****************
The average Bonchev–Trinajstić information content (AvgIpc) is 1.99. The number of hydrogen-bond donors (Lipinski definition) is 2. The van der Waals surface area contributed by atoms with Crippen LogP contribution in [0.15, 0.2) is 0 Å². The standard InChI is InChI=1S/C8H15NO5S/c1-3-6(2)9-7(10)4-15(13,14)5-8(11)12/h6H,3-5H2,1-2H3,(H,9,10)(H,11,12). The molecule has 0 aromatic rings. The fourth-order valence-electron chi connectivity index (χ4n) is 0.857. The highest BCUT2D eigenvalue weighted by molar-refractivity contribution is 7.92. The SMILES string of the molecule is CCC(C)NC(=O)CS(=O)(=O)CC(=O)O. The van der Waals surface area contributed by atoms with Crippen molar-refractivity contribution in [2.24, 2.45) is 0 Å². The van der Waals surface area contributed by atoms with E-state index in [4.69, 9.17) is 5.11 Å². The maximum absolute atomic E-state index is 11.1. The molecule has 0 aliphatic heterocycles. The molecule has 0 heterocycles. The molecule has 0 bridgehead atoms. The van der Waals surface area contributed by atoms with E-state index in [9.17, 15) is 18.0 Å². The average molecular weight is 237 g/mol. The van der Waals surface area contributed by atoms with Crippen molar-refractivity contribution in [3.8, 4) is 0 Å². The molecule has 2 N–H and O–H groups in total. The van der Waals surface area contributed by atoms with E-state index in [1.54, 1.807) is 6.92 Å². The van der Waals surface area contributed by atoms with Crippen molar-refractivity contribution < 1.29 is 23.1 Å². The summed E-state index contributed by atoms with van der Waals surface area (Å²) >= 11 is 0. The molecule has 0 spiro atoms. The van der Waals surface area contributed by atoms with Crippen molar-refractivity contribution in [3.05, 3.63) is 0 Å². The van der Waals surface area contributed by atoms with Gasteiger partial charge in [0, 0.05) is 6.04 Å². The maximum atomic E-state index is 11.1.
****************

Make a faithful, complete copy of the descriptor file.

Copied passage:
The average Bonchev–Trinajstić information content (AvgIpc) is 1.99. The number of hydrogen-bond donors (Lipinski definition) is 2. The van der Waals surface area contributed by atoms with Crippen LogP contribution in [0.15, 0.2) is 0 Å². The standard InChI is InChI=1S/C8H15NO5S/c1-3-6(2)9-7(10)4-15(13,14)5-8(11)12/h6H,3-5H2,1-2H3,(H,9,10)(H,11,12). The molecule has 0 aromatic rings. The fourth-order valence-electron chi connectivity index (χ4n) is 0.857. The highest BCUT2D eigenvalue weighted by molar-refractivity contribution is 7.92. The SMILES string of the molecule is CCC(C)NC(=O)CS(=O)(=O)CC(=O)O. The van der Waals surface area contributed by atoms with Crippen molar-refractivity contribution in [2.24, 2.45) is 0 Å². The van der Waals surface area contributed by atoms with E-state index in [4.69, 9.17) is 5.11 Å². The maximum absolute atomic E-state index is 11.1. The molecule has 0 aliphatic heterocycles. The molecule has 0 heterocycles. The molecule has 0 bridgehead atoms. The van der Waals surface area contributed by atoms with E-state index in [9.17, 15) is 18.0 Å². The average molecular weight is 237 g/mol. The van der Waals surface area contributed by atoms with Crippen molar-refractivity contribution in [3.8, 4) is 0 Å². The molecule has 2 N–H and O–H groups in total. The van der Waals surface area contributed by atoms with E-state index in [1.54, 1.807) is 6.92 Å². The van der Waals surface area contributed by atoms with Crippen molar-refractivity contribution < 1.29 is 23.1 Å². The summed E-state index contributed by atoms with van der Waals surface area (Å²) >= 11 is 0. The molecule has 0 spiro atoms. The van der Waals surface area contributed by atoms with Crippen molar-refractivity contribution in [3.05, 3.63) is 0 Å². The van der Waals surface area contributed by atoms with Gasteiger partial charge in [0, 0.05) is 6.04 Å². The maximum atomic E-state index is 11.1.